The Financial Supervisory Service (FSS) is planning to adopt new regulations to allow South Korean insurance companies to raise their risk-based capital (RBC) ratios in stages before the introduction of IFRS 17 scheduled for 2021.
This is to encourage them to increase their capital or improve their debt structures in advance with the introduction of the new international accounting standards predicted to increase their debts by at least KRW20 trillion (US$18 billion), reported Business Korea.
According to the current RBC requirements, which went into effect in 2011, each insurance company has to have some surplus capital as well as legal reserves on hand at all times so that its customers can be protected from its unexpected losses. The greater the difference that is obtained by subtracting insurance benefits to be paid from the extra capital, the higher its RBC ratio becomes.
The requirements currently applied to South Korean insurers are rather lax in comparison to international regulations for the same purpose and industry experts have pointed out that local insurers have been quite passive about financial stability improvement for this reason. Under the circumstances, the FSS is going to adopt a new way of RBC ratio calculation so that the ratio falls in local insurance companies that do not increase their capital or do not improve their debt and asset structures.
Specifically, the maximum duration of insurance liabilities that is used for interest rate risk calculation is extended from 20 years to 25 years at the end of this year and then to 30 years at the end of next year. This means insurers concentrating on short-term asset management will be subject to a wider gap between the durations of assets and liabilities, and then they will be regarded as being exposed to higher interest rate risks and their RBC ratios will fall without an increase in capital.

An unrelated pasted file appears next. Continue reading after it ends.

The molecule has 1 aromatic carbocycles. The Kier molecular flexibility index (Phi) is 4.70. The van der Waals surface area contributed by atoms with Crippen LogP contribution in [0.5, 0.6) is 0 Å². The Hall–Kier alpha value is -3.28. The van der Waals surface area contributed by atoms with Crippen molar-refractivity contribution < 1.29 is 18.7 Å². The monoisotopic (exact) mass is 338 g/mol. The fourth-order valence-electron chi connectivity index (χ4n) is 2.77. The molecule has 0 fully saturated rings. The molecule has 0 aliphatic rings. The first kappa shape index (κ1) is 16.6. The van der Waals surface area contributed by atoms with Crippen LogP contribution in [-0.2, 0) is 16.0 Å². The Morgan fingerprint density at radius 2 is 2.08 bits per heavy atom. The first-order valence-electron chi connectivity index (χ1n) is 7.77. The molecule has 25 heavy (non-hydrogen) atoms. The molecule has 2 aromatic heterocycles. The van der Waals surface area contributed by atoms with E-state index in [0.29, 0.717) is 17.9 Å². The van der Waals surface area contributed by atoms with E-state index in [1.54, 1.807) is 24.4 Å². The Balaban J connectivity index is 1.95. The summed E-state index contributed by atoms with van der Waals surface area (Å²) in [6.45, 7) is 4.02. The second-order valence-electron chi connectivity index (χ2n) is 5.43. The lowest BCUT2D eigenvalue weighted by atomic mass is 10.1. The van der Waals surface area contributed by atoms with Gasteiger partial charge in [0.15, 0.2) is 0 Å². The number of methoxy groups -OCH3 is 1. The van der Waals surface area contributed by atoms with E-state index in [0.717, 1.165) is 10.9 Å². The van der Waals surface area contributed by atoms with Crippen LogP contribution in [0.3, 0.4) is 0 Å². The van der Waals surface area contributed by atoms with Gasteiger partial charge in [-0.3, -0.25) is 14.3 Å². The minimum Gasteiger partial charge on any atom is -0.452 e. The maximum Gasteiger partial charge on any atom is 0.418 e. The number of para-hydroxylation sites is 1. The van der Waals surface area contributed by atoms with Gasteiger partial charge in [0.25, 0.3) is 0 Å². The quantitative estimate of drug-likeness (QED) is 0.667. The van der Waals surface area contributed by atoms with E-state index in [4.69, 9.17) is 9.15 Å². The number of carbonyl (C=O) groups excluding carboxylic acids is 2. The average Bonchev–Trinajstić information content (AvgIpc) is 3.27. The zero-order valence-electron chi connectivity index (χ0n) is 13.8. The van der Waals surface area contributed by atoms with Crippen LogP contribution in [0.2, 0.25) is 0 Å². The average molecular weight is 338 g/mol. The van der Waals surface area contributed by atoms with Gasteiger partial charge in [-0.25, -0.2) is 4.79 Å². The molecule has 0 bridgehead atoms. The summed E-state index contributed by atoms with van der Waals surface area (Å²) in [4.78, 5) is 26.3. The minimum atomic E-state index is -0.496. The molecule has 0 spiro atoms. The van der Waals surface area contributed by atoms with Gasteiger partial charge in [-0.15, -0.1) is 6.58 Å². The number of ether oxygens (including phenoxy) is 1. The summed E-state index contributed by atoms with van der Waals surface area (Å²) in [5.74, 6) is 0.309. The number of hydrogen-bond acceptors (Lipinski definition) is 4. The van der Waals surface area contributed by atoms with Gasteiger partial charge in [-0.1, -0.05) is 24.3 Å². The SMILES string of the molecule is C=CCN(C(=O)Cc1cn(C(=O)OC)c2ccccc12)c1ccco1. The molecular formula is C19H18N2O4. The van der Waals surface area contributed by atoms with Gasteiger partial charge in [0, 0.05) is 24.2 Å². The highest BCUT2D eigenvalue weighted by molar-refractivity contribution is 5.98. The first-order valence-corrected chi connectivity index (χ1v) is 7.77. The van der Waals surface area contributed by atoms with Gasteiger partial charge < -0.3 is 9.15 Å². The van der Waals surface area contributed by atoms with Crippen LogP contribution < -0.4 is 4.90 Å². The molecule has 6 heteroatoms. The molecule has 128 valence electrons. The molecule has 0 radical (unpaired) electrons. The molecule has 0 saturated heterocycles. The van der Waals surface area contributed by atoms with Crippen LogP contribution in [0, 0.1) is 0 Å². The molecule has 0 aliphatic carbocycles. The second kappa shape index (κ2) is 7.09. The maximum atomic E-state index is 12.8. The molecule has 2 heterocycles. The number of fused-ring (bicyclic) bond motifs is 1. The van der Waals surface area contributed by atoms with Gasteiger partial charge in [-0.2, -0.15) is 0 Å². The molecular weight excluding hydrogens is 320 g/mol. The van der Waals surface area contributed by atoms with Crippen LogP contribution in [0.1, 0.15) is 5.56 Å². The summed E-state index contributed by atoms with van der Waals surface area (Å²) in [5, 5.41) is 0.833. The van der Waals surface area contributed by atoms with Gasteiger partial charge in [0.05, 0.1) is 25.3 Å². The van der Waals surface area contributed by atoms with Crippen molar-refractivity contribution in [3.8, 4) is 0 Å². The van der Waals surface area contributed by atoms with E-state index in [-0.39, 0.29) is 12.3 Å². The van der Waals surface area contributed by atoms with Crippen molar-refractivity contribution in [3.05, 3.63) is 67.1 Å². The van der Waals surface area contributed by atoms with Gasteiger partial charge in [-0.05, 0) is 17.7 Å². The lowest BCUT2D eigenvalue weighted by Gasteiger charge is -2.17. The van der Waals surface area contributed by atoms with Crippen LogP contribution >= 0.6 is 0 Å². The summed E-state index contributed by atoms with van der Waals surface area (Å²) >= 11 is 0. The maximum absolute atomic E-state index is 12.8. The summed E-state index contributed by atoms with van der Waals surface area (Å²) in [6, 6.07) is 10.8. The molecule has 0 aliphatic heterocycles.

According to the FSS, the extension goes into effect this month in insurance companies that accept it and overall implementation is scheduled for December this year so underprepared insurers can be less affected. In addition, insurers handling more variable insurance products with guaranteed minimum benefits, which are highly sensitive to economic conditions, than the others have to prepare more capital. The required capital to be applied to those products is scheduled to be increased by 35% late this year, 70% in 2018 and 100% in the following year.